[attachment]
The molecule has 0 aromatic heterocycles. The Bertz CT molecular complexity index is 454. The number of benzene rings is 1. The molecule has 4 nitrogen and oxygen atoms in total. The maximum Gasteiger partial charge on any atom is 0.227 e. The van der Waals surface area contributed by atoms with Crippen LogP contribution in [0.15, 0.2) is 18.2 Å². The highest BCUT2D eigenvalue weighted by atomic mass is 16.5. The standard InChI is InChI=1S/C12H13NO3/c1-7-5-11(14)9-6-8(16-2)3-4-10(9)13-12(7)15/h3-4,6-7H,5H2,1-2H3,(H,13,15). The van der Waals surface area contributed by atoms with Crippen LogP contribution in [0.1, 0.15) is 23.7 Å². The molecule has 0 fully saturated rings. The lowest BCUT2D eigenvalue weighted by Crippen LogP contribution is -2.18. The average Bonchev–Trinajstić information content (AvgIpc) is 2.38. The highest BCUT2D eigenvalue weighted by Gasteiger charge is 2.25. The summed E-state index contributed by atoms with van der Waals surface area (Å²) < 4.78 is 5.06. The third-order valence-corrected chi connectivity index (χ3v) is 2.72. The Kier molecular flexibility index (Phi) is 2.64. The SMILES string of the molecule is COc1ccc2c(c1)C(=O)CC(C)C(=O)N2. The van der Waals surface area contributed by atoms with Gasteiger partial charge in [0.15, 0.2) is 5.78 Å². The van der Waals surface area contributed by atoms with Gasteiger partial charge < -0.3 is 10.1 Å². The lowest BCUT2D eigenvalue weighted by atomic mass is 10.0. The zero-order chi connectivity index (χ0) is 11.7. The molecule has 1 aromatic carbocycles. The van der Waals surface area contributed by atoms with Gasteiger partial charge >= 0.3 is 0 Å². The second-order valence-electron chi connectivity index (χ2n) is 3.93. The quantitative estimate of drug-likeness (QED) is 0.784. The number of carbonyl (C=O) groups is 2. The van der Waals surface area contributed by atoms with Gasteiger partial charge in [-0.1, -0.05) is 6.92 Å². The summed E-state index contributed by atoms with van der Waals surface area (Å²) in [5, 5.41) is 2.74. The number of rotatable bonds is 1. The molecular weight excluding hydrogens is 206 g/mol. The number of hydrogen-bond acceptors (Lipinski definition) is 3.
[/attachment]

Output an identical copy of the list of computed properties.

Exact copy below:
The molecule has 0 aromatic heterocycles. The Bertz CT molecular complexity index is 454. The number of benzene rings is 1. The molecule has 4 nitrogen and oxygen atoms in total. The maximum Gasteiger partial charge on any atom is 0.227 e. The van der Waals surface area contributed by atoms with Crippen LogP contribution in [0.15, 0.2) is 18.2 Å². The highest BCUT2D eigenvalue weighted by atomic mass is 16.5. The standard InChI is InChI=1S/C12H13NO3/c1-7-5-11(14)9-6-8(16-2)3-4-10(9)13-12(7)15/h3-4,6-7H,5H2,1-2H3,(H,13,15). The van der Waals surface area contributed by atoms with Crippen LogP contribution in [0.1, 0.15) is 23.7 Å². The molecule has 0 fully saturated rings. The lowest BCUT2D eigenvalue weighted by Crippen LogP contribution is -2.18. The average Bonchev–Trinajstić information content (AvgIpc) is 2.38. The highest BCUT2D eigenvalue weighted by Gasteiger charge is 2.25. The summed E-state index contributed by atoms with van der Waals surface area (Å²) < 4.78 is 5.06. The third-order valence-corrected chi connectivity index (χ3v) is 2.72. The Kier molecular flexibility index (Phi) is 2.64. The SMILES string of the molecule is COc1ccc2c(c1)C(=O)CC(C)C(=O)N2. The van der Waals surface area contributed by atoms with Gasteiger partial charge in [0.15, 0.2) is 5.78 Å². The van der Waals surface area contributed by atoms with Gasteiger partial charge < -0.3 is 10.1 Å². The lowest BCUT2D eigenvalue weighted by atomic mass is 10.0. The zero-order chi connectivity index (χ0) is 11.7. The molecule has 1 aromatic carbocycles. The van der Waals surface area contributed by atoms with Gasteiger partial charge >= 0.3 is 0 Å². The second-order valence-electron chi connectivity index (χ2n) is 3.93. The quantitative estimate of drug-likeness (QED) is 0.784. The number of carbonyl (C=O) groups is 2. The van der Waals surface area contributed by atoms with Gasteiger partial charge in [-0.1, -0.05) is 6.92 Å². The summed E-state index contributed by atoms with van der Waals surface area (Å²) in [5, 5.41) is 2.74. The number of rotatable bonds is 1. The molecular weight excluding hydrogens is 206 g/mol. The number of hydrogen-bond acceptors (Lipinski definition) is 3.